MLB’s Next Stop After Rickwood: Top 11 Historic Ballparks for the Field of Dreams Game

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Jake Cain is an entrepreneur and writer from Cincinnati, Ohio. He spends his free time driving around the country in his late 90’s conversion van, affectionately known as the “Monster Van” with his wife and 3 boys.

The Field of Dreams game will be back in 2024, but it won’t take place at its namesake field. Instead, the oldest professional ballpark in the United States, Rickwood Field, will host the 2024 Field of Dreams game between the Giants and the Cardinals. The former Negro League stadium will serve as a temporary stand-in for the Field of Dreams in Dyersville, Iowa.

The shift in location is due to ongoing construction at the Dyersville field, where an $80 million expansion is in the works. It’s likely that the Field of Dreams game will return to Iowa once construction is complete, but here’s a list of 11 other quaint, historic ballparks that we’d love to see host an MLB game in the future.

Durham Athletic Park

 
 
 
 
 
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Durham Athletic Park, made famous by the 1988 baseball movie “Bull Durham,” has a rich history. It has been the home of the Durham Bulls since 1926. The original stadium, El Toro Park, was destroyed in a fire in 1939 but was quickly rebuilt as Durham Athletic Park. The Bulls played there until 1994, when they relocated to a new $18.5 million ballpark, inspired in part by the film’s success.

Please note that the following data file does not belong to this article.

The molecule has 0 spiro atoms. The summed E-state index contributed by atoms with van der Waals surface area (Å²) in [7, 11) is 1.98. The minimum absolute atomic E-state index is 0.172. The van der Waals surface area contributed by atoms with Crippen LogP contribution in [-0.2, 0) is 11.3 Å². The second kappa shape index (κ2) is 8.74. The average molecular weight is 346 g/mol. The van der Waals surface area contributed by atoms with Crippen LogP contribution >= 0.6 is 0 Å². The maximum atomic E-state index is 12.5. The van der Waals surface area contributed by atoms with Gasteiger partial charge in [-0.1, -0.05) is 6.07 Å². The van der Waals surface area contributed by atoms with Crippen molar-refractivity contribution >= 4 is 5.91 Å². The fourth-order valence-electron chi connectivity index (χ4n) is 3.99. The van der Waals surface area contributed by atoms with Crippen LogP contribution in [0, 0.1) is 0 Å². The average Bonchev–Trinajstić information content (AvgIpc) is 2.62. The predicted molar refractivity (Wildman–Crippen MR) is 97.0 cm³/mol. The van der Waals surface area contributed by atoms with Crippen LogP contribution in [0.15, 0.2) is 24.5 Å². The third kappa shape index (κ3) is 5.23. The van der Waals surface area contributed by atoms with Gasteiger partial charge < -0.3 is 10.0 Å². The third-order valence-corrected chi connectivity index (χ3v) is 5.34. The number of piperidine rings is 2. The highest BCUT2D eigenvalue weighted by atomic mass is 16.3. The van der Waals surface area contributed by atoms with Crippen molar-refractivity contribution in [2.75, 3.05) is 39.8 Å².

Today, Durham Athletic Park is home to the North Carolina Central University Eagle baseball team and the Durham School of the Arts Bulldogs.

Engel Stadium

 
 
 
 
 
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Engel Stadium, constructed by Chattanooga Lookouts owner Joe Engel during the challenging era of the Great Depression, holds a remarkable history. Esteemed players such as Babe Ruth, Jackie Robinson, Lou Gehrig, and Bo Jackson graced its field throughout the years. It’s also famous for being the site where a local teenage girl named Jackie Mitchell, pitching for the Lookouts, struck out Babe Ruth in 1931.

Engel Stadium gained further recognition as the filming location for the 2012 biopic “42,” depicting the life of Jackie Robinson. Though currently inactive, the stadium remains standing under the ownership of the University of Tennessee Chattanooga.

Luther Williams Field

 
 
 
 
 
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Luther Williams Field, constructed in 1929 and named after a former Macon mayor, was originally the home of the Macon Peaches, a minor league team. It’s currently the home field for the Macon Bacon, a collegiate wood-bat summer baseball team.